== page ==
a theatre, film & pop culture review
Note: My personal rankings are listed in order from best to worst, with #1 being my favorite, while predictions for the actual winners will be in orange.
With all of the love it’s gotten — both from the critics and the Tony Awards nominating committee — how is Golden Boy not winning this award? No, I’m seriously asking, because I don’t get it. With a total of eight nominations — including Director, Featured Actor (x2), Set, Costume, Lighting and Sound — it the most-nomianted play of the year.
And if Who’s Afraid of Virginia Woolf? was so beloved, why didn’t it make a better showing in the nominations? With only five — Director, Lead Actor and Actress, Featured Actress — it’s not actually predicted that the Edward Albee revival will win any except this, the biggest one. Under Pam Mackinnon‘s direction, Woolf became an unbalanced game in which power roles were swapped with an scarily aggressive George (Tracy Letts) dominating a more vulnerable Martha (Amy Morton). For her gender reconception, MacKinnon won great praise (though not from me), so perhaps the pundits are correct that the voters will want to award the show in some way, and this is really the only spot to do it.
Boasting two sparkling performances — the astonishing Cicely Tyson and sweetly subtle Condola Rashad — and beautifully realistic design (with standout original sound by John Gromada), The Trip to Bountiful is a revival chock full of charm, even if the Horton Foote play about a woman longing to return to her hometown is slight. But it’s telling that helmer Michael Wilson, whose production worked too hard for laughs, wasn’t nominated. The show may have received great reviews, but it can largely thank Ms. Tyson for that. With only four other nominations, its chances here are very slim.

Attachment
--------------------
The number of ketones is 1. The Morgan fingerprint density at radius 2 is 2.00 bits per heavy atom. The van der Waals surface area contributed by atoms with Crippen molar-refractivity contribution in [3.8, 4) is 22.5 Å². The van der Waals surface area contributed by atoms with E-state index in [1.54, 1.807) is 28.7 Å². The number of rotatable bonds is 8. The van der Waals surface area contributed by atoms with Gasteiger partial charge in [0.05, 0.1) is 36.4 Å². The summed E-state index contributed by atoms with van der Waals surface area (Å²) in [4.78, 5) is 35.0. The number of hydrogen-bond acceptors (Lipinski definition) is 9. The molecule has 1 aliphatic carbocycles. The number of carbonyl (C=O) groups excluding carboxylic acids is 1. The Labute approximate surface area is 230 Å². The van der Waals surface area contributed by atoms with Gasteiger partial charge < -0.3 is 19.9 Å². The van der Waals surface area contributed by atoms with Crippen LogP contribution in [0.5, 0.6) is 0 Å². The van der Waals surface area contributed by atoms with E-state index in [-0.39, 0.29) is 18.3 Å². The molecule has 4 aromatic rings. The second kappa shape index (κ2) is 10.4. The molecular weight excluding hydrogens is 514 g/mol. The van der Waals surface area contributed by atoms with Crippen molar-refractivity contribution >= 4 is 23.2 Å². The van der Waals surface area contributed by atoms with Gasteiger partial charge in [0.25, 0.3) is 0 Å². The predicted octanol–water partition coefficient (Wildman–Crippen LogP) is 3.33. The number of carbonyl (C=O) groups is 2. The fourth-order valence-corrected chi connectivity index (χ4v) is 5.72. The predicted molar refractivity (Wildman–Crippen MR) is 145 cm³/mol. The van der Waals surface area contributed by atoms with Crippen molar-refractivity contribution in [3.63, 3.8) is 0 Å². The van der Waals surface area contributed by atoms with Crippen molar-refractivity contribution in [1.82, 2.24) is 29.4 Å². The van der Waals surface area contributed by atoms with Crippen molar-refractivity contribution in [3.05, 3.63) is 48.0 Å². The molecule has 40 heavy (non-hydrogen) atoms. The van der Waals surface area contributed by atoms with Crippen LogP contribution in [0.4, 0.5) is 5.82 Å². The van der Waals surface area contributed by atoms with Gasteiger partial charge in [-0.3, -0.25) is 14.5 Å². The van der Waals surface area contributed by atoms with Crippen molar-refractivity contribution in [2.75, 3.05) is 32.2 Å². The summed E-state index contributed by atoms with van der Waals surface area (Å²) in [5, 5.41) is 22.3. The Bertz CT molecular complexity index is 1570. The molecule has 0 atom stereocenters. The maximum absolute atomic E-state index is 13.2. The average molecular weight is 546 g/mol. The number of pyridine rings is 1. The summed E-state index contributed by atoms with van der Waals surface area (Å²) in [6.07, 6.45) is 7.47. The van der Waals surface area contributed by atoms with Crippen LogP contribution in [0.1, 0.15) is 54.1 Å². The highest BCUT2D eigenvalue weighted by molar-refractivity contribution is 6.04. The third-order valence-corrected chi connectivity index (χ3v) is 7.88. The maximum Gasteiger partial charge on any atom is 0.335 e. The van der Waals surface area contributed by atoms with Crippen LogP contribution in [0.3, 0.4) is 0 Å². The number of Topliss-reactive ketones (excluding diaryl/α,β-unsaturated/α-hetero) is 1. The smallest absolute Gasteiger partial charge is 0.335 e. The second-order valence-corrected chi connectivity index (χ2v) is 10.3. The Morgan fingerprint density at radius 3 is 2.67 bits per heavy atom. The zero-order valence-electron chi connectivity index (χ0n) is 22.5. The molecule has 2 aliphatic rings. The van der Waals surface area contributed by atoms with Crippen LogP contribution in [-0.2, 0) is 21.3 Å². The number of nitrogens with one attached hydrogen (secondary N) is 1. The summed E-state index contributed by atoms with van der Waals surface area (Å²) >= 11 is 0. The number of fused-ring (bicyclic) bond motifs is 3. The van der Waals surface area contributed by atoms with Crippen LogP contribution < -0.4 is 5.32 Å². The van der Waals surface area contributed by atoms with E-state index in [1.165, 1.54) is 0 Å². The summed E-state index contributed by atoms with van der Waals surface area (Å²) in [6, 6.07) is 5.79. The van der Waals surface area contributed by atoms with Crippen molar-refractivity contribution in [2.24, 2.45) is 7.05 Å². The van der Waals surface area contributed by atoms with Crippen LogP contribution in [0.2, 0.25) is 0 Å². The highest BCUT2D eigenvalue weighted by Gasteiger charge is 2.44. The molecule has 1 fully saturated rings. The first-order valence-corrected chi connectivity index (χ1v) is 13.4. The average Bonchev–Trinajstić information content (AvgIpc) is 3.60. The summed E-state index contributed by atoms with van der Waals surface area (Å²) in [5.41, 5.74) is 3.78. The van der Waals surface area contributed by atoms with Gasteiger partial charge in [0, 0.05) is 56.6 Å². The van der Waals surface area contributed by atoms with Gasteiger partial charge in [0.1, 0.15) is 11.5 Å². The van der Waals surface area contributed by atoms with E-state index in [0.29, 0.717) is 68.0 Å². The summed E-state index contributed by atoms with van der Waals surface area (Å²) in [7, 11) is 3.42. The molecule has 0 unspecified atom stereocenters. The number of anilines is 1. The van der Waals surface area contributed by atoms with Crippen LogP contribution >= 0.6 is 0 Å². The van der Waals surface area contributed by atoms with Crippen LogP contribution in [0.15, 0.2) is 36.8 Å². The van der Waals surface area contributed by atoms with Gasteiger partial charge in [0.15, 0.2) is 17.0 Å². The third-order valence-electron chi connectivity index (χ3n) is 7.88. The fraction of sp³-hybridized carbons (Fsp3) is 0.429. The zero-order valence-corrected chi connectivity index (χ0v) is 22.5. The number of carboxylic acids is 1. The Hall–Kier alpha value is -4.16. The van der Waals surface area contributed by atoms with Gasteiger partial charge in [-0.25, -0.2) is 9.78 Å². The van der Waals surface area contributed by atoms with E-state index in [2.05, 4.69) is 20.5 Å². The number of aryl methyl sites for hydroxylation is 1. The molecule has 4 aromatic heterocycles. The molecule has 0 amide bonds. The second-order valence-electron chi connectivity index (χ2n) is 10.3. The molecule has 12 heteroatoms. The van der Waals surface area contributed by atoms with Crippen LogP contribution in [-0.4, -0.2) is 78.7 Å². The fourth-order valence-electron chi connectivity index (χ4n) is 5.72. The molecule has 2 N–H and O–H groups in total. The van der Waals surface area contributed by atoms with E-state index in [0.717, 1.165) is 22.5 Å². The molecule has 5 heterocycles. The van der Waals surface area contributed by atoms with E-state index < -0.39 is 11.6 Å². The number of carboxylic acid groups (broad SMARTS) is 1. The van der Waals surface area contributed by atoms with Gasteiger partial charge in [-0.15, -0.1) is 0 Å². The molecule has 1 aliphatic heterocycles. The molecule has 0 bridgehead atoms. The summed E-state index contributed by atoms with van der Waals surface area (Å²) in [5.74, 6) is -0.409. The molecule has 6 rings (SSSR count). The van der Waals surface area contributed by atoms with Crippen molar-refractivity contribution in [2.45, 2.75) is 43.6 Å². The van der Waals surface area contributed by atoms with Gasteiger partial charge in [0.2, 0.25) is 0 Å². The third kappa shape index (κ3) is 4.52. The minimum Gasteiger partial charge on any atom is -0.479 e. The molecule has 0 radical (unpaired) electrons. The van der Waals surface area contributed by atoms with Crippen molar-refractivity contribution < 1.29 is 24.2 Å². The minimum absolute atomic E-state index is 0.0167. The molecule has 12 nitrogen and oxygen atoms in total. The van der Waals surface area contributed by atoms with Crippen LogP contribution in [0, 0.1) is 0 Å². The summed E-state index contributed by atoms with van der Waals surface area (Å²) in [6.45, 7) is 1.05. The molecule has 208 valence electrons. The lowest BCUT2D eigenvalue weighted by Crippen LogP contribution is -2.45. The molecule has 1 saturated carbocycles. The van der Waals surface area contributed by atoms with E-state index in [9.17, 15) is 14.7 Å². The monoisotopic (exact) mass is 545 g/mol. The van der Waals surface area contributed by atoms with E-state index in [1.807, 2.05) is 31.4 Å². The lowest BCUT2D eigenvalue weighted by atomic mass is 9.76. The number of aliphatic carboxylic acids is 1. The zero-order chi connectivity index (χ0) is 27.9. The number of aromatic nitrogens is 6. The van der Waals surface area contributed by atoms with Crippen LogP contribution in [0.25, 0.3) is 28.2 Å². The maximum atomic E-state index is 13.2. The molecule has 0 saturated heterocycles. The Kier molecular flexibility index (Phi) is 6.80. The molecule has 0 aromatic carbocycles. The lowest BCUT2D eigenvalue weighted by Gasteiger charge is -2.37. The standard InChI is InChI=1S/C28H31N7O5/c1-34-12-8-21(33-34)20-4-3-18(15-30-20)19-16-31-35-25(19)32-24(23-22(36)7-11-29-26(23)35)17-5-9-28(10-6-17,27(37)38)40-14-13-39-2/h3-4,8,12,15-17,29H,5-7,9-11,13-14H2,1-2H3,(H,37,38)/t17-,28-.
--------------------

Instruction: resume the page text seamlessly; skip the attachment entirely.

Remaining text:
But not as slim as Lyle Kessler’s Orphans, a revival that never actually premiered on Broadway. It’s the show that self-combusted before it even made it to the stage when its original star, Shia LaBeouf, exited the production due to “creative differences,” and then took to Twitter to feed the flames. Replaced by Ben Foster, the show never recovered — or maybe it was never going to be that good to begin with. Considering the source material — two hoodlum orphans living in a decrepit Philly row house kidnap a Chicago gangster — it’s likely the latter. But Alec Baldwin’s lazy, playing-for-laughs performance as said gangster — and never to be outdone by upstart LaBeouf, Baldwin stirs up his own bit of off-stage drama by taking on Times critic Ben Brantley — and Daniel Sullivan’s decidedly un-edgy staging are all by far out-shone by Tom Sturridge‘s physically agile and emotionally affecting performance as the mentally challenged brother. With only one other nomination for Sturridge and lackluster reviews, Orphans does not deserve this award, or even the nomination.